Ford, GM & Toyota Join Forces with SAE International to Boost Driverless Safety
【Summary】The Automated Vehicle Safety Consortium (AVSC) is looking to stay ahead of auto developers, by creating standards for SAE L4 and L5 autonomous cars prior to the technology coming to fruition.
New technology calls for updated standards and frameworks. This forward-thinking principle is applicable to several sectors, including artificial intelligence and autonomous vehicles. In the driverless car sector, Ford, General Motors (GM) and Toyota are addressing such challenges via a collaboration with SAE International – a leading technical safety organization.
The four parties currently make up the Automated Vehicle Safety Consortium (AVSC), which aims to accelerate the creation of new guidelines for self-driving vehicles. According to a press release, the first objective of the AVSC is to develop a reliable safety framework for developers and businesses in the sector.
To ensure relevance and transparency, AVSC will regularly share its progress in tackling various issues associated with developing new autonomous safety standards. More information about the AVSC will likely be revealed during SAE International's World Congress Experience (WCX) event in Detroit later this month.
Automated Vehicle Safety Consortium
The newly formed group will focus on various aspects of safety. In order to accomplish its goals, short-term priority will be given to enhancing vehicle interaction on public roads, improving safety testing procedures and extending data-sharing collection. Specifically, the group encourages sharing data from self-driving sensors equipped on autonomous cars, as such information could streamline tedious testing processes.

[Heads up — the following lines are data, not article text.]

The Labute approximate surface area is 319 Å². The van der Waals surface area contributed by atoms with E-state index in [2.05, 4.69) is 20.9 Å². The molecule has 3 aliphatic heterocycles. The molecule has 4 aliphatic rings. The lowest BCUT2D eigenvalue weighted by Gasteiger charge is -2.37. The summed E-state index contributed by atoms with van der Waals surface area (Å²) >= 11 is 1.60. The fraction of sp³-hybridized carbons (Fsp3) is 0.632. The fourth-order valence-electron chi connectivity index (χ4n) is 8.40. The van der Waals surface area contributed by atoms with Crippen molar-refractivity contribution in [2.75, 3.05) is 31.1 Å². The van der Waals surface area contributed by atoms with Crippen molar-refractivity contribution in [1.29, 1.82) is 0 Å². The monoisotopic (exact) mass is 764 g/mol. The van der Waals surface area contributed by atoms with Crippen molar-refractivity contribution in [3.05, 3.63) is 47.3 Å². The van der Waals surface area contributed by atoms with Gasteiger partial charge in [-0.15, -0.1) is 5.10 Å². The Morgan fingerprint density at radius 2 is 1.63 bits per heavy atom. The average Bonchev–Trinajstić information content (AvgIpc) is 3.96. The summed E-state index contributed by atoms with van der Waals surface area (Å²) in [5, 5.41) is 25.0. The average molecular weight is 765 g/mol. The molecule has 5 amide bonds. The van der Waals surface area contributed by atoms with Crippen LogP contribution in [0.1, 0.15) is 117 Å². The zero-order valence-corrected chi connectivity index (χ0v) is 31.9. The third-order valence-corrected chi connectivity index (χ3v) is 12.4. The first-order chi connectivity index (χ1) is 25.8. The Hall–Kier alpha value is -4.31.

Individual roles of parties participating in the AVSC are unclear at this time.
"Industry collaboration in areas that act as a foundation of automated driving systems and vehicles, such as infrastructure or social systems, is a significant step for us to achieve safe deployment of autonomous vehicles," said Kelly Kay, EVP and Chief Safety Officer at Toyota Research Institute.
SAE International will rely on an affiliate organization, SAE Industry Technologies Consortia (SAE ITC) to help facilitate collaboration within the group. SAE ITC already has experience in this aspect of forming new standards. The organization's contributions include the implementation of an ‘aerospace industry-managed consortia model' currently being used in the automotive industry.
Deploying SAE L4 and L5 Self-driving Vehicles
The AVSC is looking to stay ahead of auto developers, by creating standards for SAE L4 and L5 autonomous cars prior to the technology coming to fruition. Under SAE J3016, SAE International rolled out updates to its frequently referenced Automated Driving Levels. Published earlier this year, the latest iteration clearly differentiates between driver-support features (also known as Advanced Driver Assistance Systems or ADAS) and fully automated capabilities.
The latter set of self-driving features are outlined in SAE L3 to L5. Moreover, the description emphasizes that human drivers are not in control of the vehicle – even if an individual is present in the driver's seat when in autonomous mode. Such automated driving levels require new safety standards due to increased responsibility imposed on the driverless vehicle (and automaker that developed the self-driving platform or vehicle).
"Being able to advance the safe deployment of SAE Level 4 and Level 5 automated vehicles represents another exciting chapter in the realization of autonomous mobility and the benefits this will bring to people around the world," explained Edward Straub, DM, Executive Director of the AVSC.
Michael Cheng is a legal editor and technical writer with publications for Blackberry ISHN Magazine Houzz and Payment Week. He specializes in technology business and digesting hard data. Outside of work Michael likes to train for marathons spend time with his daughter and explore new places.
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